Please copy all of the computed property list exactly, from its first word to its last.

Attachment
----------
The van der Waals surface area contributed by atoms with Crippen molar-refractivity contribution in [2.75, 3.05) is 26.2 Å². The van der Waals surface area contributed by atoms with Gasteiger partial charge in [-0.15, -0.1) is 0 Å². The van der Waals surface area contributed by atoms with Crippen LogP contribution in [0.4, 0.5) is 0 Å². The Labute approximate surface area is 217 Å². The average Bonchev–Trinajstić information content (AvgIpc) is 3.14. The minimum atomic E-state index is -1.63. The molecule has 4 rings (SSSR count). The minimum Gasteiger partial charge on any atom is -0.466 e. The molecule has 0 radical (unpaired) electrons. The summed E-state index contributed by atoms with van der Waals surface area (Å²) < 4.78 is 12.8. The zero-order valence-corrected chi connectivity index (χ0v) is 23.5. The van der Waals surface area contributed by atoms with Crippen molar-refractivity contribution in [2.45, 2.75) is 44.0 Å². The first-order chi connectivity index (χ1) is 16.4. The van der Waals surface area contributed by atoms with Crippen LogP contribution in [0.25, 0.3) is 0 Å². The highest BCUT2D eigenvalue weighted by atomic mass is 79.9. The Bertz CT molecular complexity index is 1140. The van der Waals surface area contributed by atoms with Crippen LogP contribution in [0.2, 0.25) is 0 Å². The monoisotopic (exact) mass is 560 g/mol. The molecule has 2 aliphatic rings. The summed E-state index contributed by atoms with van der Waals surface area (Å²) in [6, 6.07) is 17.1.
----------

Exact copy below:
The van der Waals surface area contributed by atoms with Crippen molar-refractivity contribution in [2.75, 3.05) is 26.2 Å². The van der Waals surface area contributed by atoms with Gasteiger partial charge in [-0.15, -0.1) is 0 Å². The van der Waals surface area contributed by atoms with Crippen LogP contribution in [0.4, 0.5) is 0 Å². The Labute approximate surface area is 217 Å². The average Bonchev–Trinajstić information content (AvgIpc) is 3.14. The minimum atomic E-state index is -1.63. The molecule has 4 rings (SSSR count). The minimum Gasteiger partial charge on any atom is -0.466 e. The molecule has 0 radical (unpaired) electrons. The summed E-state index contributed by atoms with van der Waals surface area (Å²) < 4.78 is 12.8. The zero-order valence-corrected chi connectivity index (χ0v) is 23.5. The van der Waals surface area contributed by atoms with Crippen molar-refractivity contribution in [2.45, 2.75) is 44.0 Å². The first-order chi connectivity index (χ1) is 16.4. The van der Waals surface area contributed by atoms with Crippen LogP contribution in [0.25, 0.3) is 0 Å². The highest BCUT2D eigenvalue weighted by atomic mass is 79.9. The Bertz CT molecular complexity index is 1140. The van der Waals surface area contributed by atoms with Crippen LogP contribution in [0.2, 0.25) is 0 Å². The monoisotopic (exact) mass is 560 g/mol. The molecule has 2 aliphatic rings. The summed E-state index contributed by atoms with van der Waals surface area (Å²) in [6, 6.07) is 17.1.